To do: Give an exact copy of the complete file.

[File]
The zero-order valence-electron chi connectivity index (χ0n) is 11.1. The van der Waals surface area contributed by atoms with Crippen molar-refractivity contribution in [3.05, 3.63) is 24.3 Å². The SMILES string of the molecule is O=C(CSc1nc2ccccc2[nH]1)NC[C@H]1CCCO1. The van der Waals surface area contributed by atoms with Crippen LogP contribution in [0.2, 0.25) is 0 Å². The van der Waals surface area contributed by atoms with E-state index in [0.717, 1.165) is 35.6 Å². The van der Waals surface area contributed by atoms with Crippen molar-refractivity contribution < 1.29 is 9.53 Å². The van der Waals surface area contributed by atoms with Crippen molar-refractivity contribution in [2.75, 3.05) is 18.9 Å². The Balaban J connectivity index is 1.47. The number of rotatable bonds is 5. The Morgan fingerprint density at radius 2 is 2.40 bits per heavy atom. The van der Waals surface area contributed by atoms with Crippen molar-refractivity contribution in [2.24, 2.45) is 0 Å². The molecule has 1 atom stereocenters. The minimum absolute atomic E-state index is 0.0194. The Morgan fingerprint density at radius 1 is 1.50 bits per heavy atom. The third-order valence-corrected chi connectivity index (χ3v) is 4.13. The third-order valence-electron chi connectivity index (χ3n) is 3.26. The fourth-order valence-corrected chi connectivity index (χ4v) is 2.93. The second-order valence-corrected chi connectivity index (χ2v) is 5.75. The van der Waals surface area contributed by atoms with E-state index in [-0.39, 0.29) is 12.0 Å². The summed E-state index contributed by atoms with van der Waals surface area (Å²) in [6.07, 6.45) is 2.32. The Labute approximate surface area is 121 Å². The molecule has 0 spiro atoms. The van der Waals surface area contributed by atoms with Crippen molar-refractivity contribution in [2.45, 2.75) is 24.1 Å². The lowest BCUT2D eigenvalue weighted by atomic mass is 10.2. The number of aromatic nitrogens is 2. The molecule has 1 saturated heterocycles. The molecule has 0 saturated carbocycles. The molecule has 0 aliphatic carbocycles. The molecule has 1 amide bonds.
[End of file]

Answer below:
The zero-order valence-electron chi connectivity index (χ0n) is 11.1. The van der Waals surface area contributed by atoms with Crippen molar-refractivity contribution in [3.05, 3.63) is 24.3 Å². The SMILES string of the molecule is O=C(CSc1nc2ccccc2[nH]1)NC[C@H]1CCCO1. The van der Waals surface area contributed by atoms with Crippen LogP contribution in [0.2, 0.25) is 0 Å². The van der Waals surface area contributed by atoms with E-state index in [0.717, 1.165) is 35.6 Å². The van der Waals surface area contributed by atoms with Crippen molar-refractivity contribution < 1.29 is 9.53 Å². The van der Waals surface area contributed by atoms with Crippen molar-refractivity contribution in [2.75, 3.05) is 18.9 Å². The Balaban J connectivity index is 1.47. The number of rotatable bonds is 5. The Morgan fingerprint density at radius 2 is 2.40 bits per heavy atom. The van der Waals surface area contributed by atoms with Crippen molar-refractivity contribution in [2.24, 2.45) is 0 Å². The molecule has 1 atom stereocenters. The minimum absolute atomic E-state index is 0.0194. The Morgan fingerprint density at radius 1 is 1.50 bits per heavy atom. The third-order valence-corrected chi connectivity index (χ3v) is 4.13. The third-order valence-electron chi connectivity index (χ3n) is 3.26. The fourth-order valence-corrected chi connectivity index (χ4v) is 2.93. The second-order valence-corrected chi connectivity index (χ2v) is 5.75. The van der Waals surface area contributed by atoms with E-state index in [-0.39, 0.29) is 12.0 Å². The summed E-state index contributed by atoms with van der Waals surface area (Å²) in [6.07, 6.45) is 2.32. The Labute approximate surface area is 121 Å². The molecule has 0 spiro atoms. The van der Waals surface area contributed by atoms with Crippen molar-refractivity contribution in [2.45, 2.75) is 24.1 Å². The lowest BCUT2D eigenvalue weighted by atomic mass is 10.2. The number of aromatic nitrogens is 2. The molecule has 1 saturated heterocycles. The molecule has 0 saturated carbocycles. The molecule has 0 aliphatic carbocycles. The molecule has 1 amide bonds.